The Other Woman: Women of Colour in Contemporary Canadian Literature


457 pages
Contains Photos, Bibliography
ISBN 0-920813-47-X
DDC C810.9'9287




Edited by Makeda Silvera
Reviewed by Lisa A. Dickson

Lisa A. Dickson teaches English at McMaster University in Hamilton.


The Other Woman is a collection of essays and interviews with, and by,
Canadian women writers from a wide range of cultural backgrounds.
Surveys like Uma Parameswaran’s “Names Resonant and Sweet: An
Overview of South Asian Canadian Women’s Writing” introduce the
reader to the richness of this group’s literary activity in the
context of what she calls the “three R’s of feminist literary
scholarship: retrieval, recording and re-reading,” while articles such
as Frederick Case’s “Babylon and the Spirit Lash” and Lien
Chao’s “Constituting Minority Canadian Women and Our Sub-Cultures:
Female Characters in Selected Chinese Canadian Literature” provide
close readings in a critical context. Saloni Mathur’s “bell hooks
Called Me a ‘Woman of Colour’” and Arun P. Mukherjee’s
“Canadian Nationalism, Canadian Literature and Racial Minority
Women” interrogate the defining terms of the collection’s title,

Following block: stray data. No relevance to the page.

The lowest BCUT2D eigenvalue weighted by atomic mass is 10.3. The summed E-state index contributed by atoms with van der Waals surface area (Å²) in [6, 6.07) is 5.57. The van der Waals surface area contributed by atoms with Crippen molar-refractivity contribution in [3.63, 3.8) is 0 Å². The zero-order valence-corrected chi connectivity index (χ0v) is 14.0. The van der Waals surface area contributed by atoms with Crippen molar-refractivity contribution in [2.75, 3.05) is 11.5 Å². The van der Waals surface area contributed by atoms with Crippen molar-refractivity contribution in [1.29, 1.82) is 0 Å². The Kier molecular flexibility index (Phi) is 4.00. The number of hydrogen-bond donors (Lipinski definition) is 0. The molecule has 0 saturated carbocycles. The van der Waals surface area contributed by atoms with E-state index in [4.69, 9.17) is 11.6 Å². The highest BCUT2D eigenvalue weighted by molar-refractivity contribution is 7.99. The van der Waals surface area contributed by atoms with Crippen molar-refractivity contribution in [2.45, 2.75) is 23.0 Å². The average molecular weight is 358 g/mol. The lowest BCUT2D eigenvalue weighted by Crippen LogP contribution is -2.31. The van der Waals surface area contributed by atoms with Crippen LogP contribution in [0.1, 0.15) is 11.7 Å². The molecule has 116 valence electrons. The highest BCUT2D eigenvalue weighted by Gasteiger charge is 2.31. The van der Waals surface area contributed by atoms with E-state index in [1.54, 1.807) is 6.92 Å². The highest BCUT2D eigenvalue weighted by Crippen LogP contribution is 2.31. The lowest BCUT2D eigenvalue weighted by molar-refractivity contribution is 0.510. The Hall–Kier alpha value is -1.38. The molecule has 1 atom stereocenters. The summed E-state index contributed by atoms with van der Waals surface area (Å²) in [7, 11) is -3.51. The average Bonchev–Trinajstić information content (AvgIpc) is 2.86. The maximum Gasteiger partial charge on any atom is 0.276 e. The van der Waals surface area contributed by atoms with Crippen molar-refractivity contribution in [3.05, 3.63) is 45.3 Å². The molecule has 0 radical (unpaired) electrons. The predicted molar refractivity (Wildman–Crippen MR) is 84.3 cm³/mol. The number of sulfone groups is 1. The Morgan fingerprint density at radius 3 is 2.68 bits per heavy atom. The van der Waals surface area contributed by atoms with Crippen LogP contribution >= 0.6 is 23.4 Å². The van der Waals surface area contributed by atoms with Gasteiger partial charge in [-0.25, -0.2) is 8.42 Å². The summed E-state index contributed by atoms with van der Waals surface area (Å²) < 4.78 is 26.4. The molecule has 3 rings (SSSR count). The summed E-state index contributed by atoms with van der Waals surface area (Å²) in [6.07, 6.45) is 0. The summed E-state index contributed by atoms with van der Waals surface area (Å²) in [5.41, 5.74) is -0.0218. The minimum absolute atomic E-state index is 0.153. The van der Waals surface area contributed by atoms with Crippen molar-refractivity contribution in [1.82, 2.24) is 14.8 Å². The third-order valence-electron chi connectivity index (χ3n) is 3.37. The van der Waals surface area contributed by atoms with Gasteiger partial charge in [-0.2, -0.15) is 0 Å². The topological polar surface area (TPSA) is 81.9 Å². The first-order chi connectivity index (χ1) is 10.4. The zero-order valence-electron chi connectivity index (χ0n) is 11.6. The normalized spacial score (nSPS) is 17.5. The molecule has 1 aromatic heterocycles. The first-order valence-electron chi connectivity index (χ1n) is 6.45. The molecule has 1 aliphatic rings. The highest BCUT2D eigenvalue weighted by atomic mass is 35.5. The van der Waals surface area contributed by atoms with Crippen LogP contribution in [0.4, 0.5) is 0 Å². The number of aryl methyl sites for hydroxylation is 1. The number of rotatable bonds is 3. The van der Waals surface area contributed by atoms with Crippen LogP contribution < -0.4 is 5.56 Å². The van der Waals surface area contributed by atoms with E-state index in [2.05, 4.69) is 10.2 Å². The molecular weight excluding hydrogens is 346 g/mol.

exploring the ideological and critical implications of the very project
in which they are engaged.

The interviews, which are conducted either by Makeda Silvera or by
other writers, are given titles (e.g., “Sky Lee Talks to C. Allyson
Lee” and “Maria Campbell Talks to Beth Cuthand”) that suggest
conversations rather than more traditional interrogation-and-answer
sessions. Here, in what is really the heart of the book, we hear writers
talking to writers about what it means to write as and about women of
color in Canada. Even Dionne Brand’s (playful?) resistance to the
interview format and refusal to discuss “process” are potentially as
revealing as her insistent reiteration of commitment to that process.
Each interview adds a personal voice to the critical analyses provided
elsewhere in the collection.


“The Other Woman: Women of Colour in Contemporary Canadian Literature,” Canadian Book Review Annual Online, accessed May 27, 2024,